Songwriting heavyweight Bre Kennedy winds down for the cooler months with her acoustic track ‘Where Did Summer Go’, a nostalgic ballad that symbolises the passing and loss of time and dreams that never got to see the heat of summer.
Dark-pop artist Izza chronicles the ups and downs of dealing with anxiety and depression in a world where people are obsessed with the perceived perfection of their online selves, in new single ‘Lows’.
What happens when some talented artists team up? A song destined for success, that’s what!
Dutch producer Boris Deckers de Breda aka BODÉ release ‘Wiz’ with San Antonio, Texas singer/songwriter Billy Vena – an honest record about being destined for music success, but with the price that comes with it, aka empty pockets.
Hard working London lads, Hoofa, share their anthemic new single, ‘Alone’.
With comparisons to indie band contemporaries such as Larkins and Sea Girls, as well and lyrical influences from more nostalgic acts such as The Beautiful South and PEACE, this is a perfect slice of jangly pop.
Sounds like: Kodaline, Larkins, Sea Girls, PEACE, The Beautiful South, Little Comets
Toronto vocalist/producer Tom Probizanski – aka Zanski – has an almost emo twist to his electronic take on R&B and alt-pop.
His new single ‘Consequence’ explores the theme of self-acceptance in the face of overwhelming internal struggle, a continual theme throughout his music, which varies in sound from gritty lo-fi electronica to vocal-rich, synth-heavy production, tailored with emotional lyrics and heavy themes.
Scottish band, Dancing on Tables, explores a more melancholic side in ‘Not To Need You’.
Written in Nashville alongside legendary songwriter Liz Rose (TaylorSwift, LittleBigTown, CarrieUnderwood), the hopeful song encapsulates the uphill battles everyone goes through in life but reminds us that there is always a light at the end of the tunnel.
Sounds like: Sea Girls, Biffy Clyro, Circa Waves, The 1975, Rat Boy, Circa Waves, The Amazons, Blossoms, Wild Nothing, Cassia, Catfish and the Bottlemen
Another Newcastle band for us this week – Llovers.
Releasing the infectious new cut, ‘Feeling Sound’, it’s clear that anyone listening to the track will be enamoured by their immense potential, thanks to their irresistible anthemic tendencies with sparkling riffs, sing-along choruses and playful songwriting.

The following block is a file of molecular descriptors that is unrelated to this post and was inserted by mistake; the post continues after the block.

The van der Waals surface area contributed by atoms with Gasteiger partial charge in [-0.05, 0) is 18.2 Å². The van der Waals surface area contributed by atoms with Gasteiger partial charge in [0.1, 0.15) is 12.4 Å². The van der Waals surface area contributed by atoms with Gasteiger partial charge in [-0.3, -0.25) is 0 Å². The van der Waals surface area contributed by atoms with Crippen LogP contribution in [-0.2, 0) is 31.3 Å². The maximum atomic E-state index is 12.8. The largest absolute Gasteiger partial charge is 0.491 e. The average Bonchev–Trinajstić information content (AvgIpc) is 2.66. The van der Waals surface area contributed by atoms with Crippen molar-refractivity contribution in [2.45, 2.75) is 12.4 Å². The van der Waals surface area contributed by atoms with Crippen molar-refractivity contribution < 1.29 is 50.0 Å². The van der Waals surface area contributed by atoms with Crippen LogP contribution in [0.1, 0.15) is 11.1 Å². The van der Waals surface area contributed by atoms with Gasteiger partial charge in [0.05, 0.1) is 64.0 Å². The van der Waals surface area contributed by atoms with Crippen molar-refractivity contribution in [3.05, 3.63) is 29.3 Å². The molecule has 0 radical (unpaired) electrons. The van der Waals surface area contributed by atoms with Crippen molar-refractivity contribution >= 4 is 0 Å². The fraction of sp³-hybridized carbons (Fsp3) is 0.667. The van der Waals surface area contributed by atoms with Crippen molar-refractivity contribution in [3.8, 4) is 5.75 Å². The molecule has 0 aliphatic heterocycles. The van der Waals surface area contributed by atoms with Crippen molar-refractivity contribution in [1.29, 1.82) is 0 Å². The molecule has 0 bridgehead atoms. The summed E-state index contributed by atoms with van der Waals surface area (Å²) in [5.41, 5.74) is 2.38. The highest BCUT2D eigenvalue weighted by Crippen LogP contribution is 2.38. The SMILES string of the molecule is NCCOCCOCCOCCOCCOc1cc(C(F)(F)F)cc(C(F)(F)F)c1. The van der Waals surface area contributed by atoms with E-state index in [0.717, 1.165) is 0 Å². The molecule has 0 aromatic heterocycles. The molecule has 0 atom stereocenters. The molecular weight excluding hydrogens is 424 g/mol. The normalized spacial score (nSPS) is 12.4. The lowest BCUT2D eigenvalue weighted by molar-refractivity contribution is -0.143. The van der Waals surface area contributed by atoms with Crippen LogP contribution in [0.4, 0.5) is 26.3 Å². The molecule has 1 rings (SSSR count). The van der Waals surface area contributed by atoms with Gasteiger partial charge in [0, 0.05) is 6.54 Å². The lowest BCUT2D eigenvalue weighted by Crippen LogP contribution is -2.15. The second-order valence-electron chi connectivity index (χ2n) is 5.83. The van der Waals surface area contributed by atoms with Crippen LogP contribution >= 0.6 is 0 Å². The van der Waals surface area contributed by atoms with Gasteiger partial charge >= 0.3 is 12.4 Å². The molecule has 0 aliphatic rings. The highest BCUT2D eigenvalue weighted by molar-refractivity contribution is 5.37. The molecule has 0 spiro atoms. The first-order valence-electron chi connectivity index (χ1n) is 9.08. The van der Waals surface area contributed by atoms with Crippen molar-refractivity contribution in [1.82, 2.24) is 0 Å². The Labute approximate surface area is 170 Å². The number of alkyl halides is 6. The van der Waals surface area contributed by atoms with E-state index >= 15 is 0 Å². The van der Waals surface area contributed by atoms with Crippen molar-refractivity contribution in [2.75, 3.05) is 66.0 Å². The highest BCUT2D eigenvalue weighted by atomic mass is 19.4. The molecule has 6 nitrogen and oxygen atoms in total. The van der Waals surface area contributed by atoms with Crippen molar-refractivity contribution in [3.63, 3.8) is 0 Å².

London baroque pop band Weird Milk shares ‘Is That Love?’.
Having already supported indie risers Alfie Templeman and Pip Blom, and about to support APRE on their UK tour, their latest offering doesn’t disappoint.
Songwriter and drummer Charlie Glover-Wright explains, “The song itself is about a relationship turning sour as a lemon and the main character realising that they don’t need it anymore and they’ll be better off on their own.”
Sounds like: FEET, Sports Team, The Magic Gang, Genghar, The Last Shadow Puppets
You may recognise Kelli-Leigh’s vocals from such hits as ‘More Than Friends’ by Jame Hype, ‘I Got U’ by Duke Dumont and Second City‘s ‘I Wanna Feel’, but it’s time for the British singer/songwriter to step out into the light and reveal her first solo music of the decade.
The uptempo pop song, ‘Cotton Clouds’ describes a blissed out relationship. Lovely.
Dutch DIY duo The Day are Laura Loeters from from Antwerp/Belgium and Hamburg based Gregor Sonnenberg.
Sharing the fancy-free video for their cover of ‘Tenderfoot’ by The Lemonheads / Smudge, the latest release is inspired by their youth, as the dream-pop band continue their tasteful take on original classics.
Los Angeles by way of Nashville singer/songwriter Charlee Remitz has just released her album, ‘Sad Girl Music’. It’s full of 80’s inspired synths and breakaway vocals that tell a story of the first flashes of love.
Charlee has put together a playlist together for Indietronica. Check it out below!
Troye Sivan – SUBURBIA
I’ve always admired Troye Sivan’s work in its entirety. His songs are beautifully structured–the melodies, the lyrics, the swelling synths and sparkling production beneath. I tend to stray from most modern pop. It’s become predictable. There are no dramatic or epic imperfections, which is something I think is so important in music. That subtle messy quality, which reminds you this person is human. This side effect of life is relatable. Love is found and lost. Troye Sivan transmogrifies the mundane–that’s what I most admire about this song. It is, in essence, a love letter to suburbia–the most mundane and simple part of our world. Where things look neat and perfect, but wars and exhausted battles are being fought within. Where transformation is often a thing of myth.
Lorde – Homemade Dynamite
Lorde is an elegant songstress. She draws a parallel between princesses and youth, kings and jesters. She has this incredible ability to string all these different parts of life into one teeming soup of tragic, melancholic celebration. There’s an insane relatability there, but also a disconnect, in that you can never imagine rising to such a prodigious understanding of life and its weary inhabitants. I’ve always imagined her heart is a different color than mine. A different shape even. It seems far more resilient and impervious to societal blue. I love how it observes our changing landscape, how it translates it into written word.
Hayley Kiyoko – Sleepover
This song is a wild clump of Forget-Me-Not. That sudden and intense remembrance of everything you had with a lover in your bed, especially knowing you may not ever have it again, as that love is swept away, downstream. But it isn’t nefarious, it’s sweet, it’s a lullaby. There’s no vengeance. I wanted to touch on that same elegance when I wrote about the end of my relationship.
Ariana Grande – Thinking Bout You